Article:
Academics and organizers often occupy different worlds. But just as academics benefit from knowing and interacting with practitioners of organizing, so too do organizers benefit from understanding research on organizing practices. The purpose of this series is to help translate the work of academic researchers into a language all organizers can speak and suggest paths of collaboration between organizers and academics.

 

Paul Frymer and Jake Grumbach’s new paper, “Labor Unions and White Racial Politics,” explores the role that union membership plays in reducing white racial resentment. Using data from election surveys, Frymer (a professor of politics at Princeton) and Grumbach (an assistant professor of political science at the University of Washington) demonstrate that white union members, in general, have lower levels of racial resentment and are more likely to support policies intended to address racial inequities. Even more significant, the mere act of joining a union is strongly correlated with a reduction in racial resentment.

But is this just a coincidence? Or a case of self-selection? Perhaps people with lower racial resentment are just more likely to join unions. If it is more than coincidence, what explains it? What does this research tell us about the popular conception of racist white working-class union members? And what can unions and other progressive organizations do with this information? 

To get answers to these questions, labor organizer and former academic Dave Kamper interviewed one of the co-authors, Professor Jake Grumbach. The interview has been edited for clarity and length. 

  

JG: I'm a professor of political science at UW in Seattle. I'm a faculty affiliate at the Labor Center there, the Bridges Center for Labor Studies. They bring together organizers and rank-and-file workers who are interested in these topics, and [interactions with those workers] informed the paper.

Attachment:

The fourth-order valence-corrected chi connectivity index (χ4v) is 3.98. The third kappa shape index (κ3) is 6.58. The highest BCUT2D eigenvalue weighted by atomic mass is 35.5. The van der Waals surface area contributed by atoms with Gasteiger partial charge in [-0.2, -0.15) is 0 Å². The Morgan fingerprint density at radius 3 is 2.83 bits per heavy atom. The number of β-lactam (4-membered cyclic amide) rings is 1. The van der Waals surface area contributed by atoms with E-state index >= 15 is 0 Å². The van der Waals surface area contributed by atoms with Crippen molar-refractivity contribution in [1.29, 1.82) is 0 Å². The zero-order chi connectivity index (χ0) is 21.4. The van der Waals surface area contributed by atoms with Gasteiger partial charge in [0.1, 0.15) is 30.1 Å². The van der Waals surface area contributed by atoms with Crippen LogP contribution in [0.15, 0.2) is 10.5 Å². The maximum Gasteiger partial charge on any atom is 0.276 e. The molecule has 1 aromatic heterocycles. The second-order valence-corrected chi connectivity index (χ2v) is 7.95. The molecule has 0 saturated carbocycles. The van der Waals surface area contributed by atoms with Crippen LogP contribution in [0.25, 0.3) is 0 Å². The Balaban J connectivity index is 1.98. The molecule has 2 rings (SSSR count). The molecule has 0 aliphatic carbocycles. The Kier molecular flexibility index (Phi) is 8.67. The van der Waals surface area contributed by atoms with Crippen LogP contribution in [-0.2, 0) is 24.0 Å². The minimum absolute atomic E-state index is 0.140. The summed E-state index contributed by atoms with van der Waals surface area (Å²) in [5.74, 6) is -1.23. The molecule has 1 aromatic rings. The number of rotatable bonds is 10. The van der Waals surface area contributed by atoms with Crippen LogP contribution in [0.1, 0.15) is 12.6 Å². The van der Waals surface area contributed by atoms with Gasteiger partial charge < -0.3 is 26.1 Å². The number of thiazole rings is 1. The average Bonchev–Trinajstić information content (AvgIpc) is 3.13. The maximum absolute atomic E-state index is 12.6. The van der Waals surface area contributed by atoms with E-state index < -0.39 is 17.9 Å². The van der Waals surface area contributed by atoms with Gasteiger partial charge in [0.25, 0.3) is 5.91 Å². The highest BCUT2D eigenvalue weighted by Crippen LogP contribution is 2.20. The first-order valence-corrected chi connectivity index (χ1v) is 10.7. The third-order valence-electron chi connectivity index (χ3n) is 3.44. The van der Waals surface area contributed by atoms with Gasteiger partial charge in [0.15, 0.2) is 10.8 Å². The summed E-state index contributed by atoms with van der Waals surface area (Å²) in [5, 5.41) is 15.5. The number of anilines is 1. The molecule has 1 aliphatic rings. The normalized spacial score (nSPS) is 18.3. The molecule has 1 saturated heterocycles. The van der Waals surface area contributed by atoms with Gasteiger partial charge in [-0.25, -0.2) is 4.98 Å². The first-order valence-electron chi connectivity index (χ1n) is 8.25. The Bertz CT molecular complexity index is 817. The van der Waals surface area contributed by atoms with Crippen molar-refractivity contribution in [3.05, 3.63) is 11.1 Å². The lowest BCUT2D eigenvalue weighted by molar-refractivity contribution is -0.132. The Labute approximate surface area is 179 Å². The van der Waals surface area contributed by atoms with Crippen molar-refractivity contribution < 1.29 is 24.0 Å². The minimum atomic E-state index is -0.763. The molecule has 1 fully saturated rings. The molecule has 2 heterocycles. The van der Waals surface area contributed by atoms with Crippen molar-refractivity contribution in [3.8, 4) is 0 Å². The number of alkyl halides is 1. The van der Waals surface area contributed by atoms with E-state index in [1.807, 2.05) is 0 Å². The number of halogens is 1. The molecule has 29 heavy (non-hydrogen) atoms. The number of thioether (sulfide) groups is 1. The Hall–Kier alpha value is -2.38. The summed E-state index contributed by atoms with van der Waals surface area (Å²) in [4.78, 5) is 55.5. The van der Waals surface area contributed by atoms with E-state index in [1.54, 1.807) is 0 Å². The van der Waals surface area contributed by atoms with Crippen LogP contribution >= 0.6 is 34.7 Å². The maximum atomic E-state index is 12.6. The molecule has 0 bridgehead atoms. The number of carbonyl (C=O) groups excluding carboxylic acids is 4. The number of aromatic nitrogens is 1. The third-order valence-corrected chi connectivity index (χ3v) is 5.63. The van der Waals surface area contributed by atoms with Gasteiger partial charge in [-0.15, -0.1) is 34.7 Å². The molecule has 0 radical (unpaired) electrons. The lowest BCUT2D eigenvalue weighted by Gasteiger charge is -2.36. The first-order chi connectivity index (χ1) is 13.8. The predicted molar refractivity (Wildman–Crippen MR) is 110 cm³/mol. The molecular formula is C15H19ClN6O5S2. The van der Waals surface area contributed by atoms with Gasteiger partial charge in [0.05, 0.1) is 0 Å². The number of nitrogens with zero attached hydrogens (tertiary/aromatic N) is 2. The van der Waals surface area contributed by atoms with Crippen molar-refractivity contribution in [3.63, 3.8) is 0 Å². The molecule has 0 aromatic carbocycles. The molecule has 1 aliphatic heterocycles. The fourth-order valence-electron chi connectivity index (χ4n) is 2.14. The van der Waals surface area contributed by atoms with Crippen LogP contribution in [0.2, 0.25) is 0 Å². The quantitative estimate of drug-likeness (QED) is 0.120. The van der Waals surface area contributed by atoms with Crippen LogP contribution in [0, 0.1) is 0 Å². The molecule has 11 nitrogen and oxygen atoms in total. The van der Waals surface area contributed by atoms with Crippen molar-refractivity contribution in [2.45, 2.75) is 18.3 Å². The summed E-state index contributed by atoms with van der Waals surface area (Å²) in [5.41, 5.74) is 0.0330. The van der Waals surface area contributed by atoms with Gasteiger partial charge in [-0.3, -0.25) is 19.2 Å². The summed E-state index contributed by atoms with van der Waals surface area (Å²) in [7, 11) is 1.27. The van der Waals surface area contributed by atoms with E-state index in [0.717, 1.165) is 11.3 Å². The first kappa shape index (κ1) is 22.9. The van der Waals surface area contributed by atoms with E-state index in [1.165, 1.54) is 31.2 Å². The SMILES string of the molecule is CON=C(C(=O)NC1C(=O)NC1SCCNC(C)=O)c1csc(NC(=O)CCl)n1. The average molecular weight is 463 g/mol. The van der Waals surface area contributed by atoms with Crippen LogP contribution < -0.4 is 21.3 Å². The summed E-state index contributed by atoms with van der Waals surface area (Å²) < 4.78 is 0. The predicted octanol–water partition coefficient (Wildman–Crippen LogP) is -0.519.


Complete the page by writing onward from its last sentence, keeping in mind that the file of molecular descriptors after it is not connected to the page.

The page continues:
I've always been interested in labor issues and generally been a part of social movements my entire life. I interned for UNITE HERE while I was in college. But the background is mostly family background. My grandfather, my mom's dad, was a Black journalist in Detroit and Chicago, an editor of the Michigan Chronicle and then the Chicago Defender, these Black newspapers. He was on the labor beat and one of his main causes was integrating labor unions and creating a multiracial labor-based movement. You can read some of his pieces as far back as the 1940s, talking about how Dixiecrats hated civil rights and were anti-labor. He had the pictures of Walter Reuther and Martin Luther King walking and these sorts of things, and it was a nice story to come back to this. And, actually, I wish he was still around to give some comments.

DK: How did you come to write this paper?

JG: So Paul Frymer and I met while I was doing a fellowship [at the Center for the Study of Democratic Politics at Princeton]. I loved his work; he's long been interested in historical qualitative research on labor and race issues. He has a book called Black and Blue about the labor movement and Black politics. It’s been a huge influence in my thinking over the years.  And I said, "Somebody had to have already studied whether labor unions reduce racism and racial conflict and make white workers less racist." I was shocked to find there wasn't this study yet.

DK: That's an interesting question to speculate on: why hasn't that work been done?

JG: In my discipline of political science, there's been siloed research in different areas. Intersectionality is such a hot buzzword now, but the intersection of race and class and thinking about an interracial labor movement in this way has just not been a focus of political science.

DK: The paper talks about racial resentment, and you're talking to me about racism. How are those two things connected to each other?